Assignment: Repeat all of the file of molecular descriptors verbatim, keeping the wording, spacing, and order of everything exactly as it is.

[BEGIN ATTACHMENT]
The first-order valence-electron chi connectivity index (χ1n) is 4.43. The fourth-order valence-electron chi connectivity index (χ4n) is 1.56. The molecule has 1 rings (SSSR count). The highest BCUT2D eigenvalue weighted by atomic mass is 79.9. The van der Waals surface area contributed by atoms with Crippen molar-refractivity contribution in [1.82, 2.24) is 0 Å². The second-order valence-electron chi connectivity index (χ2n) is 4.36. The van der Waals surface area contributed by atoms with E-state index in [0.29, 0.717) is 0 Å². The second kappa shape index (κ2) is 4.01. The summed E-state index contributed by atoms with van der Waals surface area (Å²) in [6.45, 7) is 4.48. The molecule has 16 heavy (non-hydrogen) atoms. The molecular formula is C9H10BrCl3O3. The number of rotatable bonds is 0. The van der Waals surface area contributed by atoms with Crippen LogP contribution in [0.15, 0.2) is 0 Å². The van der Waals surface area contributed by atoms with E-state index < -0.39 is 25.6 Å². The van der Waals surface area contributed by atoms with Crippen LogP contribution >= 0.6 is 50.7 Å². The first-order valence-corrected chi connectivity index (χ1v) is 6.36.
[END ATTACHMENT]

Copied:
The first-order valence-electron chi connectivity index (χ1n) is 4.43. The fourth-order valence-electron chi connectivity index (χ4n) is 1.56. The molecule has 1 rings (SSSR count). The highest BCUT2D eigenvalue weighted by atomic mass is 79.9. The van der Waals surface area contributed by atoms with Crippen molar-refractivity contribution in [1.82, 2.24) is 0 Å². The second-order valence-electron chi connectivity index (χ2n) is 4.36. The van der Waals surface area contributed by atoms with E-state index in [0.29, 0.717) is 0 Å². The second kappa shape index (κ2) is 4.01. The summed E-state index contributed by atoms with van der Waals surface area (Å²) in [6.45, 7) is 4.48. The molecule has 16 heavy (non-hydrogen) atoms. The molecular formula is C9H10BrCl3O3. The number of rotatable bonds is 0. The van der Waals surface area contributed by atoms with Crippen LogP contribution in [0.15, 0.2) is 0 Å². The van der Waals surface area contributed by atoms with E-state index < -0.39 is 25.6 Å². The van der Waals surface area contributed by atoms with Crippen LogP contribution >= 0.6 is 50.7 Å². The first-order valence-corrected chi connectivity index (χ1v) is 6.36.